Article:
RIPWA Demonstrates Innovative Gravel Road Stabilization Process
Unique Stabilization Solutions: RIPWA Officials View Stabilization of Exeter Road by Town’s DPW Crew Applying Recycled Asphalt Shingles, Emulsified Petroleum Resin, and Lignin Tree Glue Compound
Public works officials from a dozen towns in the Ocean State recently learned how using such disparate substances as asphalt shingles, aromatic resins and tree glue can reduce the time they spend fixing and stabilizing their gravel roads. Gathered at a rural site in Exeter, they watched work crews applying the products as part of an outdoor class and products demonstration held by the Rhode Island Public Works Association (RIPWA).
Sections of the historic New London Turnpike were chosen for the applications. The 200-year-old Turnpike, once the principal non-coastal stagecoach route between Providence, Rhode Island, and New London, Connecticut, is a low-traffic-volume road with a gravel surface. It is regularly maintained and was an ideal candidate for the product applications, according to Steve Mattscheck, Director of the Exeter Department of Public Works. He said much of the old Turnpike gravel surface requires frequent dressing-up.
Maintaining Exeter Roads
Mattscheck has been involved in improving Exeter roads for more than 30 years, first as mechanic and truck driver, then as Highway Department foreman for 15 years, and as DPW Director for the last 15 years. He is also the current President of RIPWA and Second Vice President of the New England Chapter of the American Public Works Association. He noted that the department is responsible for maintaining about 100 centerline miles of roads, which includes approximately 20 centerline miles of gravel roads.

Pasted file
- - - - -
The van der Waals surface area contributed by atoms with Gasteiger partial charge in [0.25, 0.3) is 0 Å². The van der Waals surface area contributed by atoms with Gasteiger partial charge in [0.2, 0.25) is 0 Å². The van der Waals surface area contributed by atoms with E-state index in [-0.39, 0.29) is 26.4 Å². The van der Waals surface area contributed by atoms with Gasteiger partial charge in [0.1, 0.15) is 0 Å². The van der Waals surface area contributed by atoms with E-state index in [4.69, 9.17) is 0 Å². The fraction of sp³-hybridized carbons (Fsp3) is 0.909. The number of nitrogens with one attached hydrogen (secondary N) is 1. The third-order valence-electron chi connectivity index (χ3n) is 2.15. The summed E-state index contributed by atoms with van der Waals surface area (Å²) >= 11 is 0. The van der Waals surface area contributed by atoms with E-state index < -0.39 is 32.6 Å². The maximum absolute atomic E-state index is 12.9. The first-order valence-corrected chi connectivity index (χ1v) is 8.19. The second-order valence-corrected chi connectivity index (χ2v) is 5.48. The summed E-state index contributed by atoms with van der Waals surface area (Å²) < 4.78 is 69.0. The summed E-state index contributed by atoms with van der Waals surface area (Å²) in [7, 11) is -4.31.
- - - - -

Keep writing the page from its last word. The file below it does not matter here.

The department has a workforce of 15 full time employees plus eight to 10 part time employees. Part-timers are hired as needed for snow removal, and as replacements in summer to cover for vacations and sickness. “We hire when we need to,” he said.
As in numerous other cities and towns, the DPW of Exeter employs a measurable portion of its limited resources to maintaining gravel roads.
“We have a lot of population so we grade certain gravel roads every three weeks. In addition, there are local farm trucks hauling corn and produce, so we need to maintain those gravel roads more frequently. Also, some side roads don’t get much traffic, and others have dead ends, so we grade these every three months,” he said.
Gravel Roads are a Universal Challenge
With a sizeable portion of its roads covered by gravel surfaces, Exeter’s situation is similar to that of many communities throughout the nation. According to the USDOT’s Bureau of Public Roads, there are 1.3 million miles of unpaved rural and urban public roads in the U.S., out of a total of 4.1 million total miles of public roads. Therefore about one-third of all public roads are unpaved, and the Bureau of Public Roads says most of the unpaved roads have gravel surfaces.
Maintaining gravel roads requires a substantial amount of time and can be costly. Mattscheck said the Exeter DPW has been collaborating with R. Paul Montenegro, Providence-based consultant, to find a cost-effective process to stabilize the town’s gravel roads. A civil engineer specializing in pavement preservation and recycling, Montenegro is guiding the department through several trials to perfect the application of various products in the town’s maintenance protocol. RIPWA’s outdoor class on gravel road stabilization dovetailed with this effort.
Innovative Products Demonstrated
Recycled asphalt shingles (RAS) and two markedly different liquid products were showcased during the one-day event. Two consecutive road sections were established for the product applications.
The demonstration began with the placement of RAS over the entire cross-section of the road. RAS was donated by Chris Carney of C. Carney Environmental, Raynham, Massachusetts, whose company produces up to 500 tons per day of product using a CBI Shingle Pro XL 406 Shingle Shredder. The finely graded material was spread by two DPW trucks (International and Freightliner) equipped with Tenco side-dumping salt-spreaders. R. Paul Montenegro coordinated the donation.